Real Estate Tips To Help Navigate Impacts From COVID-19
The impacts of COVID-19 have been felt by many entrepreneurs, investors, and business owners (for and non-profit) across the globe. Businesses are calculating burn rates to see how long they can keep paying employees while taking large revenue hits, and in some scenarios, laying off employees or completely closing shop. It’s extremely unfortunate, the impact that COVID-19 is having on our economy, businesses, lives, and families. No one is in this alone, and ERK Realty is dedicated to providing Entrepreneurs’ Required Knowledge during this crisis!
To help, we have gathered information from bankers, lenders, and investors to provide you with real estate tips to weather impacts from COVID-19. We’re doing a two part series, first focusing on businesses and commercial properties, and then a fast follow up on residential as each of you most likely also own a home.
If you’re trying to figure out how to keep your business or real estate investments afloat in the midst of COVID-19, check out these tips:
1) Have a plan
Do not wait hoping things will turn around. It’s far better to be proactive. Know your numbers and vet your options on different ways to generate revenue and reduce expenses. If you can’t make rent, what’s next? If your renters can’t make rent, what’s next?
2) Proactive Communication
The more proactive you are in your communication, the better that ‘plan’ we discussed can be formed with everyone involved. If you’re leasing, have an open line of communication with your landlord. If you’re a landlord to others, get in touch with your tenants as soon as possible to understand their position. If you won’t be able to make a mortgage payment, get in touch with your banker now to understand your options and potential ways to prevent default.
3) Working With Your Bank
The last thing your bank wants to do is seize your property or become a landlord. They want you to succeed. With that, there’s also been a surge of refinances causing lenders to be extremely busy right now. But, again, if you foresee yourself getting into a tough spot, it’s best to communicate with lenders now vs later when things are really tough. Here’s some things to think about:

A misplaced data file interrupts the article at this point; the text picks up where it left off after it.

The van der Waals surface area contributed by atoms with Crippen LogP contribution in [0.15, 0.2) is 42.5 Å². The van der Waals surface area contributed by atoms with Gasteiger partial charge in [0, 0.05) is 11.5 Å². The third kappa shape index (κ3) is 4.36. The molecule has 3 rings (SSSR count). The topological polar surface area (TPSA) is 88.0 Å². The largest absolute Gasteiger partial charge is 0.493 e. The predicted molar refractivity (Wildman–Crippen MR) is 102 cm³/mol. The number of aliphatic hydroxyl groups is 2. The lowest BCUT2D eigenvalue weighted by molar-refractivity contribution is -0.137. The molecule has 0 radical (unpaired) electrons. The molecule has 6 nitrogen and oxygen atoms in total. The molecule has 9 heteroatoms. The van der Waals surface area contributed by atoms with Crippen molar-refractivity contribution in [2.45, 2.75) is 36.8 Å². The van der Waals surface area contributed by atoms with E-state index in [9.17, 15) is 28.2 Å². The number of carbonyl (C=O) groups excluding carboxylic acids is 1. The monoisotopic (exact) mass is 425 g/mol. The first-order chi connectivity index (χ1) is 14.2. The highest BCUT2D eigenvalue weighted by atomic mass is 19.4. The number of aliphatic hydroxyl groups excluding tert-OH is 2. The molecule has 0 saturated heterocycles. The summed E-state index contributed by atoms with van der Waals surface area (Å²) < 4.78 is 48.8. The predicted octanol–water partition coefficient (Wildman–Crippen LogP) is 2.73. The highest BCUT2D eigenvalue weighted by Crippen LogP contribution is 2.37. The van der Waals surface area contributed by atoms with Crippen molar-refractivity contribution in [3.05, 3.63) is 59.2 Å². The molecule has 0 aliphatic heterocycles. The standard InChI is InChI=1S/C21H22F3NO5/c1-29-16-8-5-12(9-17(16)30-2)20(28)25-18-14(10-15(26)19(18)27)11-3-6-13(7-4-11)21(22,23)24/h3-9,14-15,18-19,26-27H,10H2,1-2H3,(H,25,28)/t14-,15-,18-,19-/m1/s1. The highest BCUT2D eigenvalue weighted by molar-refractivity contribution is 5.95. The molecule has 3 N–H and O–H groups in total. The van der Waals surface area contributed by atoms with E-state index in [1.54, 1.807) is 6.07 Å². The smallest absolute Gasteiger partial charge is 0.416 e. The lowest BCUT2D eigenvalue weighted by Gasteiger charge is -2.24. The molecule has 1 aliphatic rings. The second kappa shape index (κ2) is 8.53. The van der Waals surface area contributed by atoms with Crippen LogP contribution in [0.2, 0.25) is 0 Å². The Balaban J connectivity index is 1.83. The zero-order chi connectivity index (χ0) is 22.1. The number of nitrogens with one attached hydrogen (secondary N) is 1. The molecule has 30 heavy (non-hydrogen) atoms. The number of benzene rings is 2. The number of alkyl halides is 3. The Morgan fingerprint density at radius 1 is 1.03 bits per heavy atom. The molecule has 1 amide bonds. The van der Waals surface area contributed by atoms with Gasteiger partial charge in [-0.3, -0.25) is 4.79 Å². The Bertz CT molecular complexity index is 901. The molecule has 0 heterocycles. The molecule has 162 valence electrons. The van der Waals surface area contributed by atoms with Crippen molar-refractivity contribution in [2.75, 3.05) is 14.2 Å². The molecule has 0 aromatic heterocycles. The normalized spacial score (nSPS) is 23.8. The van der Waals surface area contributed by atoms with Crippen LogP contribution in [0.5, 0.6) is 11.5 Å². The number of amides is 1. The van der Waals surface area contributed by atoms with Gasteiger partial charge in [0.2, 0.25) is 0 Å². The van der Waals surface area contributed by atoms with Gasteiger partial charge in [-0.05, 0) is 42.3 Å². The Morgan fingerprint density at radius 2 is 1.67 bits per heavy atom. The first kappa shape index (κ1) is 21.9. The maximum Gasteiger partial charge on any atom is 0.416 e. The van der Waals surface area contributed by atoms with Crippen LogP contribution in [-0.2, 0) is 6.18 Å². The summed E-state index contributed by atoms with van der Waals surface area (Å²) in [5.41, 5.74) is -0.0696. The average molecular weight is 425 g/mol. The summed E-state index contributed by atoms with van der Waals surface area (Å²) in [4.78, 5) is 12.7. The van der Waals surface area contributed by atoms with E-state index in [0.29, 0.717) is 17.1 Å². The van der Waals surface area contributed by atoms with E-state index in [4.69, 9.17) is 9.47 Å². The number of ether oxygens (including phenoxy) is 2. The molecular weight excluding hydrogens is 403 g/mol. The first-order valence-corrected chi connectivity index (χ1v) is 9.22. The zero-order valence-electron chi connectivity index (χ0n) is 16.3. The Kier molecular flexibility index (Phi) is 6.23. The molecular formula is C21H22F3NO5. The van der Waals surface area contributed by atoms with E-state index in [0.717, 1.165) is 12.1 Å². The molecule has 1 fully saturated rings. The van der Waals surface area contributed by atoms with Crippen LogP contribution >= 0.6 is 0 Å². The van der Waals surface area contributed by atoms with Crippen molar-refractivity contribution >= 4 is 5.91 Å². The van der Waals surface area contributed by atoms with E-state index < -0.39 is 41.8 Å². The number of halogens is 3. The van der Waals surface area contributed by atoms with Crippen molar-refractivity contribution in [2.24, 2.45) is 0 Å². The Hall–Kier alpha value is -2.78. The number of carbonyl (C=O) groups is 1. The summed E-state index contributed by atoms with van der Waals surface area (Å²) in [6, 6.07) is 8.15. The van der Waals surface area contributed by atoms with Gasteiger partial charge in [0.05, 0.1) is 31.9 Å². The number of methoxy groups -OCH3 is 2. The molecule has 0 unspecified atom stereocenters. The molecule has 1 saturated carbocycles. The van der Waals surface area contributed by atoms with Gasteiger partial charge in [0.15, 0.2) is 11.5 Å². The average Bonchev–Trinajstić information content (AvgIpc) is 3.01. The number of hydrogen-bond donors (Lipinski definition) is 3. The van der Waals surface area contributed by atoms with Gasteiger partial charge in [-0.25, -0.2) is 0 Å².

- First, do your homework. Project your cash flow for the next 30, 60, to 90 days with projected sales, or if you're an investor and landlord, different vacancy rates. This will be helpful information to have as you work with your lender.
- Next, ask what options the bank has if you get into a tough spot. If you haven’t done this already, chances are they have been fielding these questions already from several others, and so they should have some good options ready for you. What we’ve learned is banks might offer something along these lines (and if they don’t offer them, be sure to ask):
- 30 or 60 days deferral of payment. This will cause your interest payments to become higher most likely.
- Convert your principal payments to interest only payments.
- Extend your mortgage’s amortization period. For example, extend a 20 year mortgage to 25 or 30 years mortgage.
- Refinance into a lower rate, or simply lower your interest rates for the next X years.
4) Lease Options
For renters, make sure you’ve read the terms of your lease to understand your options if you need out or cannot make a payment. If you're struggling to make rent payments, chances are your landlord is going to be flexible right now. Some states have temporarily banned the ability for landlords to evict tenants due to default, while the rest are sending communication to landlords strongly discouraging it.
Here’s some creative ways to amend your lease with your landlord in light of COVID-19:
- Defer this month’s payment and maybe for the next few months, but then add additional months at the end of your lease to make up for the months you miss now.
- Defer this month’s payment and then allocate that into your future rent payments. For example, if you owe $10,000 this month, and have 10 months left in your lease, propose you don’t pay this month, and then spread that $10,000 into the next 9 months of your lease.
- If you can’t 100% defer payment, discuss what an acceptable monthly reduction might be.
- Ask if your landlord can use your security deposit toward your rent. This might not be as appealing to them, but it is another option to consider.
If you need any help making your plan, running projections, or navigating through this difficult time, the team at ERK Realty will be happy to help. You can get in touch with us here. In the meantime, stay safe out there!
The ERK Realty Team